Autumn Recipe win lunch for two at The Dial House
Head Chef Joe Walker shares his recipe for this gorgeous autumn warming dish of cod and mussels. Can you replicate this at home to snag a Dial House lunch for two?
Cod, Mussels, Samphire & ‘Tartare’ Sauce
- 2 x 160g cod loin portions, skinless
- 30g unsalted butter, softened
- ½ lemon, for juicing
- 150g live mussels, cleaned
- 200ml white wine (use the best white wine possible, or your favourite to drink!)
- 50g samphire
- 1 banana shallot, sliced into thin rings
- 40g plain flour
- 60g cornflour
- 80g soda water, fridge cold
- 1 pinch salt
White Wine Cream
- 2 banana shallot, sliced
- 4 garlic cloves, crushed
- 10g fresh thyme
- 150ml white wine
- 200ml double cream
- 2 pinches table salt
- 60g banana shallot, finely diced
- 30g cornichons, finely diced
- 30g capers, finely chopped
- 10g dill, finely chopped
- white wine cream (from above)
- 50g fresh dill, leaves only
- 300ml rapeseed oil
- 250ml water
- 160ml white wine vinegar
- 120g caster sugar
- 2g table salt
- 1 bay leaf
- 2 star anise
Pick all the dill from the stems, place to one side. Bring a small pan of water to the boil, drop the dill into the water for twenty seconds, then place straight into ice water.
Squeeze all the excess water out from the ice-cold dill leaves. Place the dill into a blender, add the rapeseed oil. Blend on high power for two minutes, until the oil is almost boiling hot. Pour the oil through a muslin cloth lined sieve & leave to hang over a container, for all the oil to drip through. Discarding the puree left behind in the muslin cloth. (I recommend making the dill oil 2 hours before, so there is enough time for you to get the best yield. Keep in the fridge until required. This oil will freeze well in an air tight tupperware container, for another use at a later date.)
Mix all of the ingredients into a small saucepan, bring them to the boil. Leave the liquid to simmer for five minutes, before taking off the heat to cool down. Once the liquor is cold, pour over the sliced shallot rings, just enough to cover. Leave the shallot to pickle for three hours, before serving. (There will be some excess liquid left over, so you can use this to pickle anything that you would usually waste!)
White Wine Cream
Place a medium sized pan on a medium heat, add two tablespoons of rapeseed oil. Warm the oil, add the shallot, garlic and thyme. Cook on a low heat for two minutes. Add the white wine & increase the heat. Reduce the wine by half, add the double cream & salt into the pan. Cook for 10 minutes on a medium heat, until reduced by one third. Season to taste. Pass the cream through a sieve to discard the shallot & garlic. Leave to one side to cool down.
Mix the flours and salt together in a bowl, whisk in the soda water until you have a smooth airy batter. The thickness you are looking for, will hold on the back of a spoon.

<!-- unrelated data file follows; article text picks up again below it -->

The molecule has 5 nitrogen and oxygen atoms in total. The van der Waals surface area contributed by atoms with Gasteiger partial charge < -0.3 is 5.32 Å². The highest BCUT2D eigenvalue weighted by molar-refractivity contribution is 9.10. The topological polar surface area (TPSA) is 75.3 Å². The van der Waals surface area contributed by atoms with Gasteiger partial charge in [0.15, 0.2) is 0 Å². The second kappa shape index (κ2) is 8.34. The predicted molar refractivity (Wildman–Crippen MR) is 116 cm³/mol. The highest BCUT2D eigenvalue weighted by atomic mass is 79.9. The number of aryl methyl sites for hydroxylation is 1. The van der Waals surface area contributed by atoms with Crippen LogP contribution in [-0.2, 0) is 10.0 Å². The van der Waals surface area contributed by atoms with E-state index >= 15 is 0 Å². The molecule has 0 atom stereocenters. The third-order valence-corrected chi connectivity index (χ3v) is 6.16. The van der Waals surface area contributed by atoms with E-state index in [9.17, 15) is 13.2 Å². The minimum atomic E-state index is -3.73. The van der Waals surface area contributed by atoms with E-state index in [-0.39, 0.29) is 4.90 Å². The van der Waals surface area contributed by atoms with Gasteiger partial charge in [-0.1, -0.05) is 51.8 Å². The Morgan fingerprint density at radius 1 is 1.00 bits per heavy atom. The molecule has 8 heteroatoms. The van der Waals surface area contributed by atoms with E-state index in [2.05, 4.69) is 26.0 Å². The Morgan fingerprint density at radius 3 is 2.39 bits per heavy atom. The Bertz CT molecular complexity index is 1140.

Place a small saucepan on the heat, warm until very hot, add Six mussels into the pan, then quickly add 75ml of your white wine into the pan. Place a lid over the mussels, to steam until they open, which will be around 2-3 minutes, then place straight into ice water. Once cold, pick out of the shells, discarding the shells too. Place the mussel meat into a bowl with 15g seasoned flour, ready to dip into the tempura batter to deep fry, just before you serve. To be ready to deep fry the mussels, turn a table top fryer to 170c, or put a medium sized pan, with 2 inches of Vegetable oil in, on a low – medium heat to warm. To test if the oil is hot enough, drop half a teaspoon of the tempura batter into the oil, if it rises to the top of the oil immediately, then the oil is ready.
At serving time, the battered mussels will be the last thing that you will do. Take the mussels out of the batter, allowing any excess batter to drip off, before dropping the mussels into the hot oil. Flip the mussels over after 45 seconds, to ensure that they fry evenly on both sides. After a further 30 seconds, they can be removed from the oil & placed onto a piece of kitchen towel to remove any excess oil.
Firstly, take the cod out of the fridge & season with salt only, leave out for 10 minutes, to take the chill of the fish, to ensure even cooking of the flesh. Now, preheat the oven to 160C.
Next, place a medium frying pan, medium saucepan & a small saucepan on a medium heat, place 2tbsp of rapeseed oil in both the frying pan & the small pan. Once the oil is hot, place the cod, topside first, into the frying pan, pressing firmly down to ensure an even coverage. Once the cod has gained a lovely golden-brown colour on the top, place the cod into the oven to cook through, this will take 6 minutes.
Meanwhile the cod is cooking, in the medium saucepan, add all the remaining mussels into the pan, then quickly add 75ml of your white wine into the pan. Place a lid over the mussels, to steam until they open, which will be around 2-3 minutes, then add your samphire to this pan to cook through, which will be an additional 45 seconds, add 15g of the butter to pan, then swirl the pan in a circular motion to emulsify the butter into the white wine. Squeeze in the lemon juice just before plating up.
Also, whilst cooking the cod, in the small saucepan, heat the oil, add all the ‘tartare’ sauce ingredients apart from the white wine cream & dill. Cook on a medium heat to cook through the contents of the pan, you are wanting the shallot to be translucent. Add the cream, bring to the boil, add the chopped dill & 4 tbsp of the dill oil, you are wanting to split the cream sauce to boast a beautiful restaurant like appearance.
Now, the cod should be ready to remove from the oven. Place the remaining butter onto the cod’s flesh and leave to rest for one minute before placing into warmed bowls. Place the mussels & samphire next to the cod, pour the split ‘Tartare’ sauce over the mussels, top with the battered mussels & pickled shallot rings.